I attended the $50K Hall of Fame Classic Foosball Tournament in Las Vegas for the first time in 2017. This is an introspective look at what foosball is to me and what it takes to say "yes" to travel to a big tournament. Anyone can do this. I invite even the novice player to consider an experience similar to what I went through in March 2017.
I've broken this post down into the following areas:
- Intended Audience
- How I Got Into Foosball
- Deciding on Vegas 2017
- The Prep
- Getting There
- First Impressions
- Stepping Up to a Table
- Event Structure
- So How Did I Do?
- So What's Next?
I'm writing this for two main groups of people:
The "Foosball?" group
You know who you are. You look at me with a raised eyebrow and question foosball as anything more than a fraternity drinking game around a table. You laugh at me when I talk about tournaments and practicing. You don't get it. That's ok. Please just don't judge. You don't hear when I say foosball has controlled passing and calculated shots making it a very physical and mental game. I invite you out to a table anytime. I want you to see what I see.
The Casual Foosball Players Who Want to Get Better group
You are reluctant to play beyond your office or home table. You think you are good. You may be. You rarely test yourself. You definitely don't grow as fast as you could. I'm telling you now - the only way to get better is to play people who are stronger than you. What you don't realize is that the strong people want to help you get better too. Come out and play. Check out Vancouver Foosball events. I know for a fact that the local pros will help you get better.
How I Got Into Foosball
Paul Grimes was on the first project team I joined at Microsoft. We became friends and I quickly learned he was into foosball. We convinced the office to get a Tornado Cyclone II table. We played every day with people around the office. It was obvious:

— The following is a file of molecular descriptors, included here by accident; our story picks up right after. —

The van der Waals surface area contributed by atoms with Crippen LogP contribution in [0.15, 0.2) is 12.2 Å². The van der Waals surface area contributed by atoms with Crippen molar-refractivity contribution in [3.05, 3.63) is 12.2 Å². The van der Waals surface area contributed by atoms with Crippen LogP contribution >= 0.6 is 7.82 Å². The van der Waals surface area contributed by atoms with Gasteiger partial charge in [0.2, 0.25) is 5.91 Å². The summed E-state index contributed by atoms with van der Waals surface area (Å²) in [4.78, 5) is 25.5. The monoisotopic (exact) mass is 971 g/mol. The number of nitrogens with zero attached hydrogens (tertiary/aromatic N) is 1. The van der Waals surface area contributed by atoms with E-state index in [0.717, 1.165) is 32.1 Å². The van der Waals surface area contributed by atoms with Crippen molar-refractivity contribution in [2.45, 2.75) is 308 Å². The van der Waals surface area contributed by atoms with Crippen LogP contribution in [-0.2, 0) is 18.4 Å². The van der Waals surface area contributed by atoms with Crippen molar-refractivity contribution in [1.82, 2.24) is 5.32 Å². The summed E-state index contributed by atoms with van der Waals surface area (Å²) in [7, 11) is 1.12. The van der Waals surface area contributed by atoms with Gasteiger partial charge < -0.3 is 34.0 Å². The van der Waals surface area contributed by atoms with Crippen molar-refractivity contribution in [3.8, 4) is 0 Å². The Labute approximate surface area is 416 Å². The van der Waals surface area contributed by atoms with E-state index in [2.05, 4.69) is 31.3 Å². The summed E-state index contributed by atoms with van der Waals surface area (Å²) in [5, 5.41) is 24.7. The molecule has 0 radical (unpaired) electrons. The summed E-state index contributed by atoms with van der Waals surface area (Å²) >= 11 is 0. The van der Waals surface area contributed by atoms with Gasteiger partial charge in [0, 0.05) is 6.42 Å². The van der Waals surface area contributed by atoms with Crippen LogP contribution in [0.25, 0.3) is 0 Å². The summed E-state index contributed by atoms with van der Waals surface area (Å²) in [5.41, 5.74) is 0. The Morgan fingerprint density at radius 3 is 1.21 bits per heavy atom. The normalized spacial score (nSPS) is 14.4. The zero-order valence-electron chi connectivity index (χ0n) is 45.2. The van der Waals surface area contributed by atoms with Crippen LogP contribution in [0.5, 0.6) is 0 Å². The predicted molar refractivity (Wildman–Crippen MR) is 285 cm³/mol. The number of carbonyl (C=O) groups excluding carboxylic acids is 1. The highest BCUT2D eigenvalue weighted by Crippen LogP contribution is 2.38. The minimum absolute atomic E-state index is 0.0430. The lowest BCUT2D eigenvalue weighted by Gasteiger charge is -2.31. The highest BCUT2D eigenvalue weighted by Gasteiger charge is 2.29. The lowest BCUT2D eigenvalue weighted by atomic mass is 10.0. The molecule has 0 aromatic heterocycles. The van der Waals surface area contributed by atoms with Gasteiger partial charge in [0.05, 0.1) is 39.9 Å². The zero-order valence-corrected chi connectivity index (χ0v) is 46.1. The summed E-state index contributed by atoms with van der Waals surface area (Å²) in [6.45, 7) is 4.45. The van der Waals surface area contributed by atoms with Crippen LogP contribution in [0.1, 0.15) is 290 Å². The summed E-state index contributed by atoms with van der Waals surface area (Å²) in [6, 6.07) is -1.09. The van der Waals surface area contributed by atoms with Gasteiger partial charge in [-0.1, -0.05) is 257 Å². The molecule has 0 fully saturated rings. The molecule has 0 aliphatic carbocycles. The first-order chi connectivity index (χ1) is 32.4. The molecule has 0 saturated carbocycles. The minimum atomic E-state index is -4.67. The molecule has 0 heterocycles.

I was terrible.
But I also learned foosball was not about spinning rods at a ball. There is good technique which takes time and practice. There is also a mental game which is my favourite element to the game.
Paul convinced us (after many months of trying) to form a Microsoft team and enter the Seattle Foosball League. Basically once a week we would play one other Seattle team in a series of events. This was was my first exposure to games like:
- Forward Shootout
- Goalie Wars
- Four Man
- Two Ball Rollerball
These events were handicapped to make it very equal even though we were just a team of newbies with our ringer Paul who could shoot a good rollover shot from the three man. The rules were based on the International Table Soccer Federation standards. Games were very competitive and I learned there was a strategy component to the games as well. I experienced players passing and shooting faster than I could have imagined. I saw there was way more to foosball than I originally thought. I learned there were players even better than this. I wanted to be that good.
Deciding on "Vegas" in 2017
Over the years the better players I've met have always asked me: "Are you going to Vegas next year?" I always inquired as to what they meant. "Vegas" in foosball circles is a yearly competitive tournament that anyone serious about the sport (yes I said sport) comes out to compete. I thought about going every now and then but between work, meeting my wife, getting married, having kids, living overseas - just life in general - the time was never right or I felt selfish going to Las Vegas for just me and my foosball obsession. Plus if I'm being honest, I never felt like I was good enough.
Since moving back to North America, I re-engaged with foosball. I also became part of Vancouver Foosball hosting foosball events in the Vancouver area and helping players develop their skills and grow.
During the fall of 2016, my Vancouver Foosball partners Cam Burrows and Dylan Phuong asked me seriously if I was going to Vegas. I was feeling good about my skill level but found I was timid on committing. This was odd to me. My answer: